Lorena Gordon stands on set behind her cameraman in Queens, New York trying to channel her mother’s pain as a domestic abuse survivor. This film relives her family’s past, shedding light on an issue most women often kept hidden inside their homes and bedrooms.
“Times Like These” represents a cathartic journey for Gordon, 21, turning the camera lens inward and taking her audience to a place where she grew up under domestic abuse. Today she shoots inside her childhood park a campaign video for her Indie gogo page — a crowdsourcing website. The goal is to reach $13,000 by May 31st paying for pre-production, production, and post-production cost.
“Online you have to work harder to produce better work as a filmmaker, and to shine and stand apart from the crowd,” says Gordon on set. “One of the things I hated about college was everyone wanted to do a movie about zombies or college buddies getting high. Like seriously? Out of the potential projects one could do.”
This may have sparked her reason to drop out sophomore year. Her mother, Marisol, had final approval over the script. An estimated 1.3 million women are victims of physical assault every year by their spouse and most go unreported to the police, according to the National Coalition Against Domestic Violence. Marisol endured 15 years of abuse at the hands of Lorena’s dad after coming to the United States from Colombia. She eventually mustered up the courage to move out with her two young children, and no money.
Gordon put her script away for two years and started working on movie sets as a production assistant meeting Hollywood titans, eventually working with Martin Scorsese. On the set of “Wolf on Wall Street,” she grabbed a few minutes of his time.
“He told me that his asthma was his inspiration for filming, and I shared with him that my lupus diagnosis was mine,” says Gordon who suffers from Lupus. “He said whatever is in your heart you should follow. He said he was willing to look at my film. It was a highlight in my life.”
“After working on ‘Wolf on Wall Street,’ I was inspired. I needed that creative juice, then I looked over the script. I was hungry and devoted to this film.”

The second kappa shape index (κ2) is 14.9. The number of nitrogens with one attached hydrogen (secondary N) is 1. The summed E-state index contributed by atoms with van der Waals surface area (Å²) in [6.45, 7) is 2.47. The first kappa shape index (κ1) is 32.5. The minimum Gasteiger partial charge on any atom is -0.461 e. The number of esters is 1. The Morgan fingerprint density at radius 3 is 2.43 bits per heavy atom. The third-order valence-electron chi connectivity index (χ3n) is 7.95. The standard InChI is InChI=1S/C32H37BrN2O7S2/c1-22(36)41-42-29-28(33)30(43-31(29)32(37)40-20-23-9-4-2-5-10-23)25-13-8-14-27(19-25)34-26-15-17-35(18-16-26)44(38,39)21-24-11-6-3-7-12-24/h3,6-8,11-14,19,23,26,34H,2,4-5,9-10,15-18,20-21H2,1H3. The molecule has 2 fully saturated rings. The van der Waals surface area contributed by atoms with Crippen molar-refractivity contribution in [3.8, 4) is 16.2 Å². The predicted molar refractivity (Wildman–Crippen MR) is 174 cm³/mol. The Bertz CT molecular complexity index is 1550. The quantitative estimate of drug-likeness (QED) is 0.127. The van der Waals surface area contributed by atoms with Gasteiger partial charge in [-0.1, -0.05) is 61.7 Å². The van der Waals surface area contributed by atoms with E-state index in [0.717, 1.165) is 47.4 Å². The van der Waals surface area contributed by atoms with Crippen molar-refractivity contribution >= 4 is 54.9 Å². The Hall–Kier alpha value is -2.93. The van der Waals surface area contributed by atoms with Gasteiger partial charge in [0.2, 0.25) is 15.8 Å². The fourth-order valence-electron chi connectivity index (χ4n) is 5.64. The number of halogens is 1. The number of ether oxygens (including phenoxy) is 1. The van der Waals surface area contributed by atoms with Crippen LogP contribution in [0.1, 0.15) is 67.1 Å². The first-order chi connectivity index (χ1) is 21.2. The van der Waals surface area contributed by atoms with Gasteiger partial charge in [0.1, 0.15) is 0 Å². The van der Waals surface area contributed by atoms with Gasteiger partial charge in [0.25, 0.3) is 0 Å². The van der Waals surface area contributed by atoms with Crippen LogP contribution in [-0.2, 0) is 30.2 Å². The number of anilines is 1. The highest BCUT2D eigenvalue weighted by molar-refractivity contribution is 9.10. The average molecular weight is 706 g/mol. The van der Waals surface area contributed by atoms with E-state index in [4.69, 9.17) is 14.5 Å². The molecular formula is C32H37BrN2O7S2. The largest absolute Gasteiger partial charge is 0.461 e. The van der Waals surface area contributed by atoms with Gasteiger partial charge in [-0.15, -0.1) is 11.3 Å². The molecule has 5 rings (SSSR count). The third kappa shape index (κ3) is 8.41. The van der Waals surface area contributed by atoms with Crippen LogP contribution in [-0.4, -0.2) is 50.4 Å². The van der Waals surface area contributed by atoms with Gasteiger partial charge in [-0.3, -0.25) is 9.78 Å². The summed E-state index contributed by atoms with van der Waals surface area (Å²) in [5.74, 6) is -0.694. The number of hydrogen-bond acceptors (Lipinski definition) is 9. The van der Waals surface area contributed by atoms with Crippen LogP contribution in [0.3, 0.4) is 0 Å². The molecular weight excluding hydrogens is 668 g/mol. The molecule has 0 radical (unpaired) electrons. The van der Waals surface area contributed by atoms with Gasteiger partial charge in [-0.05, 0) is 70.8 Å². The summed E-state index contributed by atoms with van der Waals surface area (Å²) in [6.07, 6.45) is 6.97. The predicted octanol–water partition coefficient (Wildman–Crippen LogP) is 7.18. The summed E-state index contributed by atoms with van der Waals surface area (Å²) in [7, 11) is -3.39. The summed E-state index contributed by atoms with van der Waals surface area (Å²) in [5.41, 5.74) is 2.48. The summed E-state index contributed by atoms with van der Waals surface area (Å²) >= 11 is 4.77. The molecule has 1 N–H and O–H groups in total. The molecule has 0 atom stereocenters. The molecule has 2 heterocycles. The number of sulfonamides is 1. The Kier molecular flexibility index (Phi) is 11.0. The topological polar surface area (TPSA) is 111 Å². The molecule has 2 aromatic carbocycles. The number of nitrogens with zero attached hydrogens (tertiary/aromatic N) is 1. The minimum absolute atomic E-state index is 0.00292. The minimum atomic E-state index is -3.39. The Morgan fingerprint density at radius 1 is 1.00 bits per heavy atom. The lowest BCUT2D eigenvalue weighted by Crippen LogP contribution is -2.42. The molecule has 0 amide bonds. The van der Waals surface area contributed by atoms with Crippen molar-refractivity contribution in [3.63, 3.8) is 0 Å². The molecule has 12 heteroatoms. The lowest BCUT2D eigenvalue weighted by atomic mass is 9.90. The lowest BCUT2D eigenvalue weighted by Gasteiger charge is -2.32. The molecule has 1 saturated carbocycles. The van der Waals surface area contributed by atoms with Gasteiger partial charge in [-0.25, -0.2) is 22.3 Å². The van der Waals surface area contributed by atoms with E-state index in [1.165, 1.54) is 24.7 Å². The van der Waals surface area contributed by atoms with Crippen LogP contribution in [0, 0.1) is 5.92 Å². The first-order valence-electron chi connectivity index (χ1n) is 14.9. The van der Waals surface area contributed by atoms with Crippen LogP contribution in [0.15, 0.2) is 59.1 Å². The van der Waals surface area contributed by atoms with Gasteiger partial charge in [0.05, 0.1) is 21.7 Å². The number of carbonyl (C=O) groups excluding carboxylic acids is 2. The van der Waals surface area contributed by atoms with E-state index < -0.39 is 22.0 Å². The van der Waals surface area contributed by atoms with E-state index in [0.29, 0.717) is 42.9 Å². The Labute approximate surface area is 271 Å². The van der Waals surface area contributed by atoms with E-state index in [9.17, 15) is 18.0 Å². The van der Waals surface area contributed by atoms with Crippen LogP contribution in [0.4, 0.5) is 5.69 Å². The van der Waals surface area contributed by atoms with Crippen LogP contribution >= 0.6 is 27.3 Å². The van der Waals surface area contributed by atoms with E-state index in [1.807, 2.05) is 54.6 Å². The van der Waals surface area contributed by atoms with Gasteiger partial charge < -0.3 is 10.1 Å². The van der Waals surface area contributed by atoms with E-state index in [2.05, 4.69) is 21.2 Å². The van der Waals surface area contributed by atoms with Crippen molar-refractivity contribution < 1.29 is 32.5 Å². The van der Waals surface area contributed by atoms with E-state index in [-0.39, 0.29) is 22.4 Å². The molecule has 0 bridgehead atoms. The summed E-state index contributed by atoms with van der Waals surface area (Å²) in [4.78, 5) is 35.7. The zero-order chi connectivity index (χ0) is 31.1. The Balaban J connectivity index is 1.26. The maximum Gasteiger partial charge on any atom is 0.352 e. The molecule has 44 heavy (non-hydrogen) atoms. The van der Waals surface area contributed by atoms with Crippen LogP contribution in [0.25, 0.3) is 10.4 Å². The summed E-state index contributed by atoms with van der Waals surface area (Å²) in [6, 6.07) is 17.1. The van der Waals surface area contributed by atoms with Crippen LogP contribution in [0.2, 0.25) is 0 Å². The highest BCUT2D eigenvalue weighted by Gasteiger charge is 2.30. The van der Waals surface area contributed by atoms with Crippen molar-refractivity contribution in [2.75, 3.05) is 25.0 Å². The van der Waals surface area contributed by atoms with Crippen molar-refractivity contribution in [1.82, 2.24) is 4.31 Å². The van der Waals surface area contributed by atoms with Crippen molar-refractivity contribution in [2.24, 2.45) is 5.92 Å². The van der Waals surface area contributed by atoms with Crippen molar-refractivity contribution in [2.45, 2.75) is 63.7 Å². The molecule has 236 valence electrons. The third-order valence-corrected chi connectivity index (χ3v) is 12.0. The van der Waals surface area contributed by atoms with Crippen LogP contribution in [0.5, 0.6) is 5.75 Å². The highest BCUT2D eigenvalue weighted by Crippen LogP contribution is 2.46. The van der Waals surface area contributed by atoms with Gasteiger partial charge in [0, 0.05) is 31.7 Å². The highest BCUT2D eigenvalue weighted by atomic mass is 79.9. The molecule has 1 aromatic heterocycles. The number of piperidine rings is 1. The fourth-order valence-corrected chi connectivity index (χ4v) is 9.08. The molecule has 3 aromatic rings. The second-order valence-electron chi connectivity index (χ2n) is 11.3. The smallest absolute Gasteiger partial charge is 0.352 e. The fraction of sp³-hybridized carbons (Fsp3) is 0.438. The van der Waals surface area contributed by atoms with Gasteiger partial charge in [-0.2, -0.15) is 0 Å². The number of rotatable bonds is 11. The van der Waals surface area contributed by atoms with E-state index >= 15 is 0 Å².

The film stars Nancy Castro as Marisol, Jayson Simba as Gilberto and Ethan Rosero as Alex. “My dream is to find a beautiful dress not for a wedding but for the Oscars,” says Castro, 39, in between takes of shooting. “I decided to pursue acting because using my body language to tell a story is a wonderful thing. Being an actor is not trying to be other people, but discovering other layers about yourself.”
Doing independent films has challenges, Gordon recognizes, due to motion picture companies’ reluctance to gamble on an unknown project during this economic climate. However, the Internet broke down distribution barriers.
“The Internet allows you to branch out your influences. You can promote your film through Twitter, Facebook, and sometimes it can be an enemy,” says David Brock, who worked with Gordon last year in “A Case For You.” “Major distributors want to make a buck. They want something that will give you adrenaline. “G.I, Joe” was a horrible film and made money.”
Simba, the lead actor, expresses confidence in his role having lived through a father who psychologically abused him.
“I can use being exposed to it to form my character,” says Simba, 39, over the phone. “Again for me is what was the journey that got to that point in a marriage. Being exposed to it, I can see the end point, now the next question is how do I get there.”
The film currently is in pre-production, and Gordon will start shooting by Mid-June. Here is her Indie gogo page to show support.
Joshua Peguero is a digital reporter based in New York City writing on immigration, business, and entertainment. He chose this profession to give a voice to issues often ignored. Twitter: @joshuapeguero